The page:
For Election 2020, Facebook NZ has required any political parties to sign up to its new transparency tool if they want to advertise on its platform.
The social network has hailed its move as a bold new era of openness, while technology commentator Paul Brislen says it merely brings Facebook into compliance with the Electoral Act requirement for all political advertising to be identifiable as such.
In any case, results on its transparency page are broad and not easy to summarise, but Wellington marketing agency Aro Digital has done the hard yards - and filled in a couple of blanks with its own well-informed estimates - to come up with the following league tables for the biggest-spending and most active political parties on Facebook and Facebook-owned Instagram from May 12 to July 27:
Aro Digital principle Tim Dorrian notes that although Labour was the biggest spend, on $92,000, it paused all Facebook activity from June 22.
That was during the week that Coca Cola, Unilever, Starbucks, Levis and other multinationals boycotted the social media giant, saying it had not moved strongly enough against hate content amid the wave of Black Lives Matter protests. Facebook has continued to crack down, including a ban on more than 220 white nationalist groups. So far it has not been enough to mollify complaints. This week, one of Facebook's largest advertisers, Disney, officially joined the boycott after earlier slashing spending.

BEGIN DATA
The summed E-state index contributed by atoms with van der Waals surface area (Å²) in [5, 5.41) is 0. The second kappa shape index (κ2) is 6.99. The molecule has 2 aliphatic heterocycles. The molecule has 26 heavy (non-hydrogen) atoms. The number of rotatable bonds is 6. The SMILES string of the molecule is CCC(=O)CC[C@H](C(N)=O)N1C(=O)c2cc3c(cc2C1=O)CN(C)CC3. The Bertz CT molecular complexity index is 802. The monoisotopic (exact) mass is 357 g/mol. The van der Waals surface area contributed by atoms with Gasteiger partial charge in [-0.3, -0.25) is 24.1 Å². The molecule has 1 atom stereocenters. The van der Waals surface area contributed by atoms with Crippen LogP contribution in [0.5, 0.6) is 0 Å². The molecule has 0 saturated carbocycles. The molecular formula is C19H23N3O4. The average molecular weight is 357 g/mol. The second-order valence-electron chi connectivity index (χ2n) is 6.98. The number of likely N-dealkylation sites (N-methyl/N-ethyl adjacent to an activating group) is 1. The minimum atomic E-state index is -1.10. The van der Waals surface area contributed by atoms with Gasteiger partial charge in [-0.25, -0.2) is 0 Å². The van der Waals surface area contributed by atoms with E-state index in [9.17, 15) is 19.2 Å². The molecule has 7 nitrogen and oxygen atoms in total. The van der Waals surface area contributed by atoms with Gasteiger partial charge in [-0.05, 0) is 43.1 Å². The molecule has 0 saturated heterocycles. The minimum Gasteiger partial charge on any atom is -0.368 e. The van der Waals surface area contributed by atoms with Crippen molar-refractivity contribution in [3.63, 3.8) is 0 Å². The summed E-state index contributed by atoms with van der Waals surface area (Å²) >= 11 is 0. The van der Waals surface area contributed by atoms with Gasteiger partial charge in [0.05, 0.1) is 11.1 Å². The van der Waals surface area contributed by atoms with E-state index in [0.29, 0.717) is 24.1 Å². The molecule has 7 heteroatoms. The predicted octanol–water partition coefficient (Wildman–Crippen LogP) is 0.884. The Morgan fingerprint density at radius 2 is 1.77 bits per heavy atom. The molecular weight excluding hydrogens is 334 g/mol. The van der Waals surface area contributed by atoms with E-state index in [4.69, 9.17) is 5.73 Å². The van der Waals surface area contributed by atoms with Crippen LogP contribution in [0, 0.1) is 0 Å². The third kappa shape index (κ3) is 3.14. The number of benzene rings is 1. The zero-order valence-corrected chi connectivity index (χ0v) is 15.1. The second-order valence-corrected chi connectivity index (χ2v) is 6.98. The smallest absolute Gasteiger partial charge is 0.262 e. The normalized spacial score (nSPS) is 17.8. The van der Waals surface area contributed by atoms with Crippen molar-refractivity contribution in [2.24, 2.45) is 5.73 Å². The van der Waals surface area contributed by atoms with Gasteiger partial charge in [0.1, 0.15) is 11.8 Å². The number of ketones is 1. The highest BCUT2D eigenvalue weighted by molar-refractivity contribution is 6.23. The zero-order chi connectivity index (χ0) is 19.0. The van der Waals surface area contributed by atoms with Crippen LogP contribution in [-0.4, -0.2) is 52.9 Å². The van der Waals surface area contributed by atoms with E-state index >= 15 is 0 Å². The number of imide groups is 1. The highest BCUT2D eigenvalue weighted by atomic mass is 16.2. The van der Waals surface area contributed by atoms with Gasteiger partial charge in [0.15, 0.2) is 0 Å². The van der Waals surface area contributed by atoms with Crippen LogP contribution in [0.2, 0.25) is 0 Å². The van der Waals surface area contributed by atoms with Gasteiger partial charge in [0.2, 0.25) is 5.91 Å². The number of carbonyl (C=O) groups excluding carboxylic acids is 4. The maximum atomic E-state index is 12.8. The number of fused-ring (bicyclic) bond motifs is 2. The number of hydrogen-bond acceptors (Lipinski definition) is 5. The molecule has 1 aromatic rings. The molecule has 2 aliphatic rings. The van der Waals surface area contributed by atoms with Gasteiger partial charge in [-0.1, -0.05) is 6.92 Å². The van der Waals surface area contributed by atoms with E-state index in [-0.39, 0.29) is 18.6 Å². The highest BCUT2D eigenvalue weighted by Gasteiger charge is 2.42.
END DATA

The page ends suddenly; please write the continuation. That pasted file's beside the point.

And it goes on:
But Labour campaign manager Hayden Munro said the halt was logistical. Labour was pausing its Facebook activity before it started a new round of spending that could come under the regulated period of ad-spend restrictions (see below).
Meanwhile, while ads are paused, Labour continues to use Facebook as a high-volume channel for its own communications, with leader Jacinda Ardern often also using the platform, and its Instagram subsidiary, for video chats with followers, too.
Greens continue through boycott
The Greens have continued ads on Facebook through the boycott.
The party's communications director Jessica Marsh told the Herald: "The Green Party have long advocated for transparency in political advertising, and were the first party to sign up to Facebook's ad transparency.
"We are powered by people, not big corporate donors like the other parties. We can't afford large television advertising campaigns and use digital advertising to reach voters and talk to them about the big issues like action on poverty and climate change.
"We rely on our digital presence to counteract misinformation spread by the other parties about significant announcements we've made so far this election, especially our Poverty Action Plan."
Marsh did not respond to a followup question on why her party chose Facebook of the various digital options available. Like other parties, the Greens have access to hundreds of thousands in taxpayer funds for online, radio and TV ads (see totals below).
Focus of each party's Facebook ads
One of Labour's highest-rotate Facebook ads is, "Want to be kept in the loop with the latest Government updates? Subscribe for email updates below".
"It's very interesting seeing Labour taking a lead-generation strategy - optimising their ads to build a bigger email list," Dorrian says.